For those of us who helped, including our tall friend who was Darth Vader, it was easy to keep the theme alive for the kids since the whole idea was already so familiar to us. We knew what it meant to train as a Jedi and face your fears. We saw it as not only a wonderful story that we enjoyed as kids but also as a story we've experienced in our lives. For us it was another way to pass these ideas onto a new generation. Star Wars helps us put complex ideas into simple images. The images and characters are the archetypes that have been around since the first movie and since the early epics and sagas that told of the same ideas from "a long time ago." We pass on a kind of wisdom when do things like this. The kids were already passing on what they learned to each other right after it took place.

It is for these reasons that Star Wars continues and grows. In Disney parks, we will soon walk into a physical land based on those stories. It isn't just because it's popular and sells merchandise, it's because the core ideas of Star Wars are about our most basic need to find order and peace and to set us on the path to self-discovery. These are intangible ideas but Star Wars land will be a tangible place and all these ideas are a lot to expect of a theme park to represent. But the sights, sounds, and experiences are already based on the things we're familiar with from the movies and therefore it will, in some way, tap into these same ideas that make Star Wars the modern saga.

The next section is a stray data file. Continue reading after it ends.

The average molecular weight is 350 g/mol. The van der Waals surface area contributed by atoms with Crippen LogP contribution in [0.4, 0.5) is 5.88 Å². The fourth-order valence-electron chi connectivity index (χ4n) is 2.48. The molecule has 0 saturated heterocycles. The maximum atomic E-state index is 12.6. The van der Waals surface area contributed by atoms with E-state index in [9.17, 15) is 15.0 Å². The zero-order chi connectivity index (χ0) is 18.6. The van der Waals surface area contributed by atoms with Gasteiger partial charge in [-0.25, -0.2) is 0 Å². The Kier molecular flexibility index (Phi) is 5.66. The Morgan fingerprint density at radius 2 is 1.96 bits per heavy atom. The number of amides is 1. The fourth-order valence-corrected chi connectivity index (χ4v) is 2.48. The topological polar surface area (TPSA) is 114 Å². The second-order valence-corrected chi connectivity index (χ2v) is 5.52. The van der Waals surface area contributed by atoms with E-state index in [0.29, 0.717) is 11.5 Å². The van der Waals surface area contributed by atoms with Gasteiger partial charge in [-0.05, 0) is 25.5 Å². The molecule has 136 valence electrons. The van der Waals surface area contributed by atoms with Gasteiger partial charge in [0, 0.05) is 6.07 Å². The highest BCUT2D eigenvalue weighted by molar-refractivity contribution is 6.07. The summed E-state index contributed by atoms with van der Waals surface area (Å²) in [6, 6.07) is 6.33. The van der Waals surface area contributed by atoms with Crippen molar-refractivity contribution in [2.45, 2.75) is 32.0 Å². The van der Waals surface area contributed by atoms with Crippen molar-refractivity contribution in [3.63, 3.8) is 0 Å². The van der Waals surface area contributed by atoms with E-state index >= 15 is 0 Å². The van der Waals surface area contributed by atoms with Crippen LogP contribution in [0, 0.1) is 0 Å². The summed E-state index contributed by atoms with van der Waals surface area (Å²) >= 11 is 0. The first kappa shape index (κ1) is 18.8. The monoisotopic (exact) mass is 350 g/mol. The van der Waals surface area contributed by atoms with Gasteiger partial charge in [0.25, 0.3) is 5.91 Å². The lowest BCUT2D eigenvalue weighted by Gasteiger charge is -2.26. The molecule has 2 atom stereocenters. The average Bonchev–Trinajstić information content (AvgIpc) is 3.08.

Comments

  1. By wdwchuck